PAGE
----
Disaster Park. It’s about a new kind of “amusement” park, one that features 360 degree recreations of historic disasters, famous military battles, or grisly murders. Imagine that you could experience the greatest (or worst) disasters in human history, be on board the Titanic, or a visitor on the 92nd floor of the north tower on that fateful day at the World Trade Center. If there was absolutely no danger in experiencing first hand these disasters would you take part? Or would you consider it exploitative and voyeuristic, serving only sadistic interests?
Tell us something about yourself.
I’m as energetic as a litter of puppies, and as serene as the morning mist over the lake. I’ve been caught stopping for red lights at 2 a.m., and once arm wrestled a lobster. I’ve designed breathtakingly beautiful pergolas, proved that hummingbirds don’t really exist, and made packed elevators crack up in laughter. I’m a teacher, an accountant, an inventor, a companion, an entrepreneur, a passionate debater, and I’ve never been mistaken for a piece of cheese.
People smile whenever they see me, even if they owe me a lot of money. Once in a while, I lift the roof off my house and shop-vac my attic. I think outside the box, and box outside the think-tank.
I’m applauded whenever I visit the south pole, and I’ve memorized every episode of the Mod Squad. I’m a natural barometer, but decline all calls from meteorologists. I am currently involved in the world’s longest game of hide-n-seek, and when they find me, it’s over.
I’m an expert in mizzenmasts, a veteran of foreign affairs, and doomed by an asteroid. My socks always match. I chew quietly, I sing unflinchingly, I stride breezily. I don’t fart, and I know the difference between a semicolon and a colonoscopy.
What inspired you to write this book?
I wanted scientists and engineers to hurry up and invent recreational holographic technology.
How did you choose the title?
It seemed to fit.
What obstacles did you encounter in getting this book published? How did you overcome them?
All the typical ones: making time for writing, figuring out the ending, interesting an agent. Etc.
How did you know you wanted to be a writer? How did you get started?
I’m very talented. It’s a natural.
Do you have any writing rituals?
Yes. When I get an idea for a story, I’ll ruminate on it for a while until I have the major themes and scenes worked out in my head. Then I sit at the computer and type.
How do you come up with the names for your characters?
I concentrate and the names pop into my head.
Did you learn anything from writing and publishing this book? What?
Yes, don’t give up. And that the hard work was worth it. Also that in my prose, I tend to leave out necessary prepositions and conjunctions.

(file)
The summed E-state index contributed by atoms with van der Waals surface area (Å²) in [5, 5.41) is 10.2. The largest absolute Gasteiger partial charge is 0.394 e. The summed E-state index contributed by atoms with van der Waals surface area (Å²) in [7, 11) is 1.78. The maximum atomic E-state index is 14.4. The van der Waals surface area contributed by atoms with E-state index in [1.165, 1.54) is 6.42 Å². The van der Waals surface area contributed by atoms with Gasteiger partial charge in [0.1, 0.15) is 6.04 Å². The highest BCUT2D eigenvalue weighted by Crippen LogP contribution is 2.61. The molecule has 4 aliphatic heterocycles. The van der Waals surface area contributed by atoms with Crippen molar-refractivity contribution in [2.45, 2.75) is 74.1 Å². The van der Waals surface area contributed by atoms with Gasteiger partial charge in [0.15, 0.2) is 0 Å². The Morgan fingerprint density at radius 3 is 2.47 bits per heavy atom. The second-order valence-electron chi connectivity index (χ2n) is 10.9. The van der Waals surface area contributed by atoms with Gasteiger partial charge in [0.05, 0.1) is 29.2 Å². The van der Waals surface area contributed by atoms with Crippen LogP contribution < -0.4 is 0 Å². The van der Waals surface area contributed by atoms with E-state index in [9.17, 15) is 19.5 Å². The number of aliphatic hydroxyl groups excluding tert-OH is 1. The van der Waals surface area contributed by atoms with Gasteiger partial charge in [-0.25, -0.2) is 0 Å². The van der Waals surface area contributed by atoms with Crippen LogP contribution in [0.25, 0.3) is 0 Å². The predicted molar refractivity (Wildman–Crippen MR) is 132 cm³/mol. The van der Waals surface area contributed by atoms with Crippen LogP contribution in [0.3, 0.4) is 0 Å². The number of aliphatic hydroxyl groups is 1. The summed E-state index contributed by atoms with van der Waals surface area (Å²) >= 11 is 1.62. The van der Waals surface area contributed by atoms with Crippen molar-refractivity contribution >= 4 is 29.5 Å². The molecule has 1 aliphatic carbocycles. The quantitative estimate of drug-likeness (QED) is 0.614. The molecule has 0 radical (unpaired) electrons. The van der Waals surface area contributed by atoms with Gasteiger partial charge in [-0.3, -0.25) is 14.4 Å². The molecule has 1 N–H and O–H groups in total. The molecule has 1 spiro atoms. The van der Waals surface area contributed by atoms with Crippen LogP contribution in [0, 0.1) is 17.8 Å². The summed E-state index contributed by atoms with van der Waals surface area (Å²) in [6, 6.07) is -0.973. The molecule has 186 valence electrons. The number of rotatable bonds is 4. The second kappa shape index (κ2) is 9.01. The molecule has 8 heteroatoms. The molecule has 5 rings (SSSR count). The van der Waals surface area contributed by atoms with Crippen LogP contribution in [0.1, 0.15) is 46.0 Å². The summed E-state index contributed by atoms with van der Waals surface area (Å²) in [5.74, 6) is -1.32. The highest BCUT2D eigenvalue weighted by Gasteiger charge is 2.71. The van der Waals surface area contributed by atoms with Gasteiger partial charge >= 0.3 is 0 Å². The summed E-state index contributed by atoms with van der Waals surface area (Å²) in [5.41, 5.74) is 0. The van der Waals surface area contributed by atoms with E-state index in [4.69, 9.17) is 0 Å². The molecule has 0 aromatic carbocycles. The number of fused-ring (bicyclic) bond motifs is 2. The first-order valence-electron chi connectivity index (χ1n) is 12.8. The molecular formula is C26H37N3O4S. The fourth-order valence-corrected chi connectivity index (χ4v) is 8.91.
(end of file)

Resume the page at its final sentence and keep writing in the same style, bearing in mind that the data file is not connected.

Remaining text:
If you were doing it all over again, what would you do differently?
I would have started sooner and finished more quickly.
What types of books do you like to read? Who are your favorite authors?
I like Asimov and Crichton, books that explain what makes the world work in a dramatic context. Books that are iconoclastic without being gratuitous or pandering. Books that true to what is true, not what could be true.
Are you working on your next book? What can you tell us about it?
It’s a fascinating tale that combines all the best elements of “Huckleberry Finn,” “Absalom, Absalom” and “Moby Dick.” Actually, it’s a dramatization of the IRS tax code.
What is the best advice you could give other writers about writing or publishing?
A writer’s life is one of choices. Everyone feels the call from the administrative duties of life, laundry, housecleaning, etc., and the necessity of relationships: children, spouses, even such periodic things as weddings, funerals, sicknesses, etc.
But what makes you a writer is inside you. It’s part of who you are as much as the color of your eyes and shape of your shoulders. That creative/writer part of you knows nothing of relationships and responsibilities; it only knows that its creativity needs to be expressed. Not expressing the creative part of you will result in a melancholy and unsatisfying life. Being creative is part of who you are. You can either express it and be who you were designed to be, or you can ignore it.
All writers worry that they don’t have the talent to produce what they’d like to produce. We refer to this as writer’s block. But it’s actually fear. Fear that you’re not good enough. Usually that fear is reinforced after reviewing the crap that you’ve written. Your writing doesn’t have to be perfect. The benefit is in the process, not in the result.
This is the way it is for all writers. The way to meet fear is head on. Recognize that this is who you are. To ignore who you are is to accept a life of regret and sadness.
Who is the perfect reader for your book?
Someone who wonders about the impact technology has on society and on each of one of us.
Where can readers learn more about you and your book?